• Skin diseases and disorders
  • Dizziness
  • Convulsions
Food Sources
Avocados, Bananas, Fish, Green beans, Poultry, Spinach, Whole grains
Recommended Daily Intake
  • Men: 2.0 mg
  • 1.6 mg
Vitamin B7 or Biotin
  • Promotes production of energy from food
  • Promotes metabolism of fats, proteins and carbohydrates
  • Helps maintain health of the skin, hair and nails
Deficiency Effects
  • Reduced appetite
  • Excessive tiredness
  • Muscle pain
  • Very dry skin
Food Sources
Cheese, Egg yolk, Green vegetables, Liver, Sunflower seeds, Sweet potatoes
Recommended Daily Intake
  • Men: 100 mcg
  • Women: 100 mcg
Vitamin B9 or Folic Acid
  • Controls amino acid levels in blood.
  • Promotes synthesis of DNA for normal cell division.
  • Enhances hemoglobin and protein formation.
Deficiency Effects
  • Swollen tongue
  • Mouth ulcers.
  • Affects growth.
  • Birth defects that cause brain disorders.
Food Sources
Citrus juice, Fortified grains and products, Legumes, Green leafy vegetables (spinach, kale, etc.), Nuts
Recommended Daily Intake
  • Men: 200 mcg
  • Women: 180 mcg
Vitamin B12 or Cobalamin
  • Stimulates protein and red blood cell formation.
  • Essential for healthy functioning of nervous system.
Deficiency Effects
  • Anemia
  • Nervous system damage, peripheral neuropathy
  • Memory loss
  • Weakness
Food Sources
Eggs, Fish, Fortified breakfast cereal, Liver, Meat, Milk
Recommended Daily Intake
  • Men: 2.0 mcg
  • Women: 2.0 mcg
Vitamin C or Ascorbic acid
  • Strengthens immune system
  • Boosts the absorption of iron and calcium
  • Essential for overall improvement and enhancement of health
Deficiency Effects
  • Scurvy resulting in bleeding into the skin
  • Frequent infections
  • Weakness
Food Sources
Black current, Guava, Melon, Broccoli, Brussels sprouts
Recommended Daily Intake
  • Men: 65 mg
  • Women: 75 mg
Vitamin D (Sunshine Vitamin)
  • Promotes absorption of calcium
  • Helps maintain proper blood levels of calcium and phosphorus.
  • Keeps various autoimmune diseases at bay
  • Helps prevent osteoporosis, high blood pressure, certain forms of cancer
  • Plays an important role in the process of cell differentiation
  • Boosts immune system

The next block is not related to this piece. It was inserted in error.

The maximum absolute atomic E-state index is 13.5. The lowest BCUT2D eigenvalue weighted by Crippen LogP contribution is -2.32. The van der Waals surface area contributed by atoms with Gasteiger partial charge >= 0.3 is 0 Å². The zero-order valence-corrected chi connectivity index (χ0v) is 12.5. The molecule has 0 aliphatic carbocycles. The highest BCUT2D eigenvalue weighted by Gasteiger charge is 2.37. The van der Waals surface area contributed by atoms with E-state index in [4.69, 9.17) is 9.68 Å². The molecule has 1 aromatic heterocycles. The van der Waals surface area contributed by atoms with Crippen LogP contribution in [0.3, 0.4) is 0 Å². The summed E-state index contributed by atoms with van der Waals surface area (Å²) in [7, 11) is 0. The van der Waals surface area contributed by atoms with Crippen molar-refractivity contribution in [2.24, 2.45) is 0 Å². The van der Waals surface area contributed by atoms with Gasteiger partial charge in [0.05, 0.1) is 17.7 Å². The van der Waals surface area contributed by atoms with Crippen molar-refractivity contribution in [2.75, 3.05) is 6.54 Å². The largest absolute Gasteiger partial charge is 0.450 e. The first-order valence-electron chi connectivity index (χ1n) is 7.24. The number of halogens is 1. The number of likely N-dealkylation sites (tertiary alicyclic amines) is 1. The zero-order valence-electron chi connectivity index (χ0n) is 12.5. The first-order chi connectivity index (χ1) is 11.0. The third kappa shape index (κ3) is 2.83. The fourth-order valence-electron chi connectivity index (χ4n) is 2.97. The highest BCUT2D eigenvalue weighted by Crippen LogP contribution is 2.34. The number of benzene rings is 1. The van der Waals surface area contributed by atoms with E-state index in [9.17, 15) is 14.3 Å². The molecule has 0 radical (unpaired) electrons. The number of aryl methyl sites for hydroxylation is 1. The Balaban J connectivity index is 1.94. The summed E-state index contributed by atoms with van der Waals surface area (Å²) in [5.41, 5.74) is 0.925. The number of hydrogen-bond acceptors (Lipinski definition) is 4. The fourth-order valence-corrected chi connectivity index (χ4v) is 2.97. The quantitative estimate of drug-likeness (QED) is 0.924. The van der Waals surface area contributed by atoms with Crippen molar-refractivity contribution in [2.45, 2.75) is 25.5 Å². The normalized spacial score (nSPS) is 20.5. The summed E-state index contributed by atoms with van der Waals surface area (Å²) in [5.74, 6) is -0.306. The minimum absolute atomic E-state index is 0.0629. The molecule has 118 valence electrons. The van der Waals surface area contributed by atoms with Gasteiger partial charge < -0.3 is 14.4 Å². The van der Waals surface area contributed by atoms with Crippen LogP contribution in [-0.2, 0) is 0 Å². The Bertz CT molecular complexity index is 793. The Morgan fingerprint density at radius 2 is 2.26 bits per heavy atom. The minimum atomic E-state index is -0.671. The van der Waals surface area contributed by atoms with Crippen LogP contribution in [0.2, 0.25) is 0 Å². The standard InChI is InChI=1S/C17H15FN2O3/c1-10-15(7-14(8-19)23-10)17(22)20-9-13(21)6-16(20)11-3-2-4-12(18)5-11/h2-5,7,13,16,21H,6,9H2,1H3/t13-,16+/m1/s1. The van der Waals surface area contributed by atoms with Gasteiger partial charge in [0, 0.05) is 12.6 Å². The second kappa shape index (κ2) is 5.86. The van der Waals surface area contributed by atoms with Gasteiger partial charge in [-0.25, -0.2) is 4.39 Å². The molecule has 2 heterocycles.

Deficiency Effects
  • Mood swings, sleep disorder
  • Muscle pain, fatigue, weight loss, depression
  • Diarrhea, loss of appetite
  • Weak fragile bones, weak immune system
Food Sources
Tuna, mackerel, salmon and sardines, cod liver oil, fortified milk and juice, beef liver, egg yolk
Recommended Daily Intake
  • Infants, children and adults up to 50 years of age : 200 IU
  • Adults 51 to 70 years old : 400 IU
  • Adults above 70 years old : 600 IU
Vitamin E (Tocopherol)
  • Reduces the risk of cardio-vascular diseases
  • Helps prevent certain cancers.
  • Helps other vitamins in their fight against free radicals
  • Helps DNA to repair itself
  • Boosts immune system
  • Offers glowing skin and strong shining hair
  • Reduces the chances of Parkinson's disease and cognitive decline
  • Relieves age related aches and pains
  • Helps improve fertility and prevents miscarriages
Deficiency Effects
  • Weight loss and delayed growth in infants
  • Muscle weakness, slow growth in children
  • Nonspecific neurological deficits in adults
  • Fragile red blood cells
  • Decrease in sex drive
  • Muscle, liver, bone marrow and brain function abnormalities
Food Sources
Avocado, peach, papaya, kiwi, pumpkin, Swiss chard, almonds, hazelnuts, pine nuts, olive oil, sunflower oil, turkey baken, eggs, sardines, herrings
Recommended Daily Intake
  • Children between 4-8 years : 10.5 IU
  • Adults and Pregnant women : 22.5 IU
  • Lactating women : 28.5 IU
Vitamin K
  • Promote strong bones in the elderly
  • Helps in coagulation of blood (clotting).
  • Offers glowing skin
  • Prevents calcium build-up
  • Supports brain and nervous system structure
  • Offers glowing skin and strong shining hair
  • Promotes healthy liver function
  • Relieves age related aches and pains
Deficiency Effects
  • Heavy menstrual bleeding, internal bleeding, or bleeding through abrasions and wounds, leading to hemorrhaging and/or anemia
  • Decrease in bone mineral density
Food Sources
Broccoli, Brussels sprouts, Cabbage, Cauliflower, Celery, Parsley, Swiss chard, Spinach, Kale, fruits like Avocado, kiwi, etc.
Recommended Daily Intake
  • Males : 80 mcg
  • Females : 70 mcg

Note: mg = milligram, mcg = microgram

All vitamins are essential for the body to function properly. Functioning of the bodily systems and organs depends upon the supply of vitamins, minerals, carbohydrates, proteins and fats. I hope you found the above chart of vitamins and their functions helpful. Now that you know about vitamins and what they do, you should incorporate maximum fruits, vegetables, whole grains, good fats like olive, flaxseed oil, fish, lean meat, eggs in your diet and stay healthy.